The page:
The actor was sentenced to five months in jail after being convicted last year of filing a false police report that said he had been the victim of a racist and homophobic attack.
A judge must decide whether to send the actor to prison after a jury convicted him last year of falsely reporting that he was the victim of a racist and homophobic hate crime in 2019.
The actor who was found guilty of falsely telling the police he was the victim of a hate crime faces a possible sentence of up to three years, but experts disagree on whether the judge is likely to incarcerate him.
Mr. Smollett was convicted of filing a false police report in 2019 claiming he had been the victim of a racist and homophobic attack. The jury deliberated for more than nine hours.
After closing arguments on Wednesday, the panel began considering whether the actor had staged a hate crime against himself, as the two men who attacked him have testified.
Mr. Smollett was questioned Tuesday by the prosecution about his interactions with his attackers shortly before the 2019 assault.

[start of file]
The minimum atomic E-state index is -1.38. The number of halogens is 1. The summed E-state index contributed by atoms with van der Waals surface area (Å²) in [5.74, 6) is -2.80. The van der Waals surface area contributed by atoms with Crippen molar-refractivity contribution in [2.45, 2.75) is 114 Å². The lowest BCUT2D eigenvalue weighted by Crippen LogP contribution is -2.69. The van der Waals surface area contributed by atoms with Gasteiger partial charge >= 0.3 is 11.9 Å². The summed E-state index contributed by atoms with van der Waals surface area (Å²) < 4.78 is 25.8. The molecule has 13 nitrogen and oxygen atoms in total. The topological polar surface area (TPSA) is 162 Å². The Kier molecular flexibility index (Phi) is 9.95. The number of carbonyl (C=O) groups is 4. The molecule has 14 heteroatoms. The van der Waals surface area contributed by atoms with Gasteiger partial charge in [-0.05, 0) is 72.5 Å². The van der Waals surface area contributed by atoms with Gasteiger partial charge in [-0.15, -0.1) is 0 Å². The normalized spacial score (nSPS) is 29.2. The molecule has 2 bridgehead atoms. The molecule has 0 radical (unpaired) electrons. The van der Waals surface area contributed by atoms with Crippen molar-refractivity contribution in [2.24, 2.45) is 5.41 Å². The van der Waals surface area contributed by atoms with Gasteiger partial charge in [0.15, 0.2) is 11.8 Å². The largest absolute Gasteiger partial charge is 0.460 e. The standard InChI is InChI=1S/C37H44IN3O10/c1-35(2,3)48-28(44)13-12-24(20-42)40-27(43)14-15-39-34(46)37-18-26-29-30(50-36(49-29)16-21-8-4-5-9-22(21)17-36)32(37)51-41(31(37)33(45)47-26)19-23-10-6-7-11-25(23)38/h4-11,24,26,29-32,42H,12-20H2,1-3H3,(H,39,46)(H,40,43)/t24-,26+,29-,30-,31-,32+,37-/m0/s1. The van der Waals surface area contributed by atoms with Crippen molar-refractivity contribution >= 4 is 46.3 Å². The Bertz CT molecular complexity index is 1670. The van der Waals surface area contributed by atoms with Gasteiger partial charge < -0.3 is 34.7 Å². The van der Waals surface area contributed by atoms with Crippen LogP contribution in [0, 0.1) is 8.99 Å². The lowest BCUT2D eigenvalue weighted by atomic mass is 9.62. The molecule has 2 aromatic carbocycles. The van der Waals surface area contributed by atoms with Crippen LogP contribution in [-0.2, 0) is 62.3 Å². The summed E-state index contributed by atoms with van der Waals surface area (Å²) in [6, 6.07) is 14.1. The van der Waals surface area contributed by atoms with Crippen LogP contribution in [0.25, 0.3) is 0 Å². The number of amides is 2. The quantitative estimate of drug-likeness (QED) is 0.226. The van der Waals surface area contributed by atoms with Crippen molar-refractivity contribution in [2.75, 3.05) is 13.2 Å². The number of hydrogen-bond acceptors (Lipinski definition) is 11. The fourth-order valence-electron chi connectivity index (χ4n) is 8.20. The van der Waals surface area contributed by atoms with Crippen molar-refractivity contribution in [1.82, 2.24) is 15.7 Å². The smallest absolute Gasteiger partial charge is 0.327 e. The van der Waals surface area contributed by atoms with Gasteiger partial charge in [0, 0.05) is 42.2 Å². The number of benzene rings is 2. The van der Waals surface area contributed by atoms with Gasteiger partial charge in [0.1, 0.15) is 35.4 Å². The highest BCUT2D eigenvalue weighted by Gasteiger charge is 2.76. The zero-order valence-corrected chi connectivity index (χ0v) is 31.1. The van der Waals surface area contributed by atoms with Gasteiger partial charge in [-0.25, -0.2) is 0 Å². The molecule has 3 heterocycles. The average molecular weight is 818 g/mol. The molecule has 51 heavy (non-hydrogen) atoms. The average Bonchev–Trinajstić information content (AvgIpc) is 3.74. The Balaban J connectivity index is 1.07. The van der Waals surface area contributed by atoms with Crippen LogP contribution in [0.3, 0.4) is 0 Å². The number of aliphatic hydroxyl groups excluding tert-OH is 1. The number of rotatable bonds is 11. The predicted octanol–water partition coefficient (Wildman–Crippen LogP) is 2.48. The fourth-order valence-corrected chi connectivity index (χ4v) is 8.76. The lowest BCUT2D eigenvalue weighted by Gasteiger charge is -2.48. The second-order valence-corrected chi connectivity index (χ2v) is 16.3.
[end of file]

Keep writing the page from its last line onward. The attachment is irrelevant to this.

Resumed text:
The actor, who is accused of directing two brothers to mildly attack him, and then reporting it as a hate crime, took the stand at his criminal trial on charges related to the 2019 assault.
Under questioning by Mr. Smollett’s defense team, two brothers who say they participated in a fake attack denied suggestions they had lied to avoid prosecution.
Abimbola Osundairo, testifying at Mr. Smollett’s trial on charges of filing a false police report, said “he wanted me to fake beat him up.”
A detective told jurors at Mr. Smollett’s trial how the actor had gone from victim to suspect as the investigation unfolded. But the actor’s lawyer suggested the police work was not thorough.
The actor said in 2019 that he was the victim of a hate crime, but the police said it was a hoax. His trial will revolve around charges that he filed a false police report.
The actor is facing disorderly conduct charges related to accusations of lying to the police about a hate crime they say he staged.
An investigation has found that the state’s attorney’s office did not violate the law in its handling of the case against the actor Jussie Smollett, but it cited substantial “operational failures.”